US calls for cut in UN peacekeeping forces in Mali

The US deputy ambassador to the United Nations Cherith Norman has called for a new approach to address the growing instability in Mali.

Norman has called on Wednesday the Security Council to reduce the size of the 15,000 strong peacekeeping force in Mali.

According to her, it was time to recognize that peacekeeping missions were not the answer to growing terrorist threats in Mali. The deputy ambassador criticized both the government and armed groups for failing to implement a 2015 peace deal.

She called on the Security Council to “develop a new approach that disrupts the status quo” by June, when the peacekeeping mission’s mandate comes up for renewal.
Russia and France have both expressed their deep disagreement with the American proposal to redefine the prerogatives of the UN peacekeeping mission in Mali.

Before the Security Council meeting, the French ambassador to the UN, Nicolas de Rivière, had told the media that “MINUSMA remained a very important tool”. “We will continue to need it and support it,” he added.
For his part, the Russian Deputy Ambassador to the UN, Dmitri Polianski, categorically rejected before the Council the American request relating to MINUSMA. “We are not prepared to examine options for a serious revision of its operating parameters or for the reduction of its presence,” he insisted.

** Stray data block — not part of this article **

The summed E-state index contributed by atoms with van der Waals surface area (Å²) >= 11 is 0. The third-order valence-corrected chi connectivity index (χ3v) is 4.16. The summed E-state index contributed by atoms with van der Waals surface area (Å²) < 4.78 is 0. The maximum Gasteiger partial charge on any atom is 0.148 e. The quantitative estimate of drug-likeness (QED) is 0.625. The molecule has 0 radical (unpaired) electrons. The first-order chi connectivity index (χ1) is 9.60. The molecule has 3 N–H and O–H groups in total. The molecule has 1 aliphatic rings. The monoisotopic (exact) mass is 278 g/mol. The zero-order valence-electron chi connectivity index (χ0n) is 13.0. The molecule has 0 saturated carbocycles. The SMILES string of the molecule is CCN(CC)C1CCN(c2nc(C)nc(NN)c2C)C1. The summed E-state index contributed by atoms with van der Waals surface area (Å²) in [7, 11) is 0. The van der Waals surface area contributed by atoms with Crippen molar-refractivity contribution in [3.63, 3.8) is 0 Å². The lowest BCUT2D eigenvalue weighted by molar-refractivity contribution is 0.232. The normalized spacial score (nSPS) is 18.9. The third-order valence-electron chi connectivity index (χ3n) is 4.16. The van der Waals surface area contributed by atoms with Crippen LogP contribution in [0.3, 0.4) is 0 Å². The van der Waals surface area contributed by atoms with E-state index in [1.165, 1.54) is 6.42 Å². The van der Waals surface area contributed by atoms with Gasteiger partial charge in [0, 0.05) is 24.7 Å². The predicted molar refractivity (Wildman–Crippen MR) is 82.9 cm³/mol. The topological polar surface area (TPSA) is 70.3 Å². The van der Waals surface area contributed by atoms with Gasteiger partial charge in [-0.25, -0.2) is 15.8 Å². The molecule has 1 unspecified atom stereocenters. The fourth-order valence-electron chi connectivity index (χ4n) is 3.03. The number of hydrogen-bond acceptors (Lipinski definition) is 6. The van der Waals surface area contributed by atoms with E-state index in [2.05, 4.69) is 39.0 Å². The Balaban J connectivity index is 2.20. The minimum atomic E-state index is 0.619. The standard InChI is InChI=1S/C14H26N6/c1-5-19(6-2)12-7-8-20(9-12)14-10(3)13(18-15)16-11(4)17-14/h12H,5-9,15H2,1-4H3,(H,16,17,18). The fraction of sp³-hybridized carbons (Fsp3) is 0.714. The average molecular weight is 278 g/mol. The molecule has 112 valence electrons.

Speaking on behalf of the three African members of the Security Council, Niger’s ambassador Abdou Abarry hailed the “progress” made in Mali and made “an appeal to bilateral and multilateral partners to reinforce their support for the government of Mali in implementing the peace accord”.

Washington, which is considering reducing its own military presence in Africa, has been regularly questioning the usefulness of the UN peacekeeping mission to Mali, known as Minusma, since 2018.

The 15,000 UN Blue Helmets in Mali have an annual budget of over one billion dollars and have been deployed in Mali since 2013.

In recent years, militants linked to al-Qaeda and Islamic State have strengthened their foothold in the north-central region of Africa, making large swathes of territory ungovernable and stoking ethnic violence, especially in Mali and Burkina Faso.

France, which is leading the international military effort against Islamist militants in the Sahel region, has been calling for more countries to commit troops and resources to address the growing insecurity there.

Posted by on January 16, 2020. Filed under Columns, News, Zoom. You can follow any responses to this entry through the RSS 2.0. Both comments and pings are currently closed.